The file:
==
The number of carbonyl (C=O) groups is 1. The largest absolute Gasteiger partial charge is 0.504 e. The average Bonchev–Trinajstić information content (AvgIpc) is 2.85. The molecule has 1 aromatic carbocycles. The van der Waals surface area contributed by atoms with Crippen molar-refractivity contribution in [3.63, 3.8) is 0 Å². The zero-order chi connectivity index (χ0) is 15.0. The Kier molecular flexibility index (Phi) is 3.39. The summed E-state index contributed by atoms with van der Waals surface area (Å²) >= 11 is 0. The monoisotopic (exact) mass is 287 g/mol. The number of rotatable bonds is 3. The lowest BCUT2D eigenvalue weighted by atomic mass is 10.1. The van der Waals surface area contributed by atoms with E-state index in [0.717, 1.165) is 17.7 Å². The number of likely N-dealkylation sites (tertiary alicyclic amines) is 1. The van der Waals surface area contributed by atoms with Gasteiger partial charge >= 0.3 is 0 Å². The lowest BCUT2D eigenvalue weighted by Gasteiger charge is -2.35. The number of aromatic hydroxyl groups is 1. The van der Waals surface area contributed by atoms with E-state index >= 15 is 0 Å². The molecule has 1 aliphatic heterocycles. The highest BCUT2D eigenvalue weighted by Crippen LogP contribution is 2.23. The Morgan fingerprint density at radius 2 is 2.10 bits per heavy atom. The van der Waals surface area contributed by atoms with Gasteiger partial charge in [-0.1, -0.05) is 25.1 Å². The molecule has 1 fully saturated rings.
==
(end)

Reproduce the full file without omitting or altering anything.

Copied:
The number of carbonyl (C=O) groups is 1. The largest absolute Gasteiger partial charge is 0.504 e. The average Bonchev–Trinajstić information content (AvgIpc) is 2.85. The molecule has 1 aromatic carbocycles. The van der Waals surface area contributed by atoms with Crippen molar-refractivity contribution in [3.63, 3.8) is 0 Å². The zero-order chi connectivity index (χ0) is 15.0. The Kier molecular flexibility index (Phi) is 3.39. The summed E-state index contributed by atoms with van der Waals surface area (Å²) >= 11 is 0. The monoisotopic (exact) mass is 287 g/mol. The number of rotatable bonds is 3. The lowest BCUT2D eigenvalue weighted by atomic mass is 10.1. The van der Waals surface area contributed by atoms with E-state index in [0.717, 1.165) is 17.7 Å². The number of likely N-dealkylation sites (tertiary alicyclic amines) is 1. The van der Waals surface area contributed by atoms with Gasteiger partial charge >= 0.3 is 0 Å². The lowest BCUT2D eigenvalue weighted by Gasteiger charge is -2.35. The number of aromatic hydroxyl groups is 1. The van der Waals surface area contributed by atoms with E-state index >= 15 is 0 Å². The molecule has 1 aliphatic heterocycles. The highest BCUT2D eigenvalue weighted by Crippen LogP contribution is 2.23. The Morgan fingerprint density at radius 2 is 2.10 bits per heavy atom. The van der Waals surface area contributed by atoms with Gasteiger partial charge in [-0.1, -0.05) is 25.1 Å². The molecule has 1 fully saturated rings.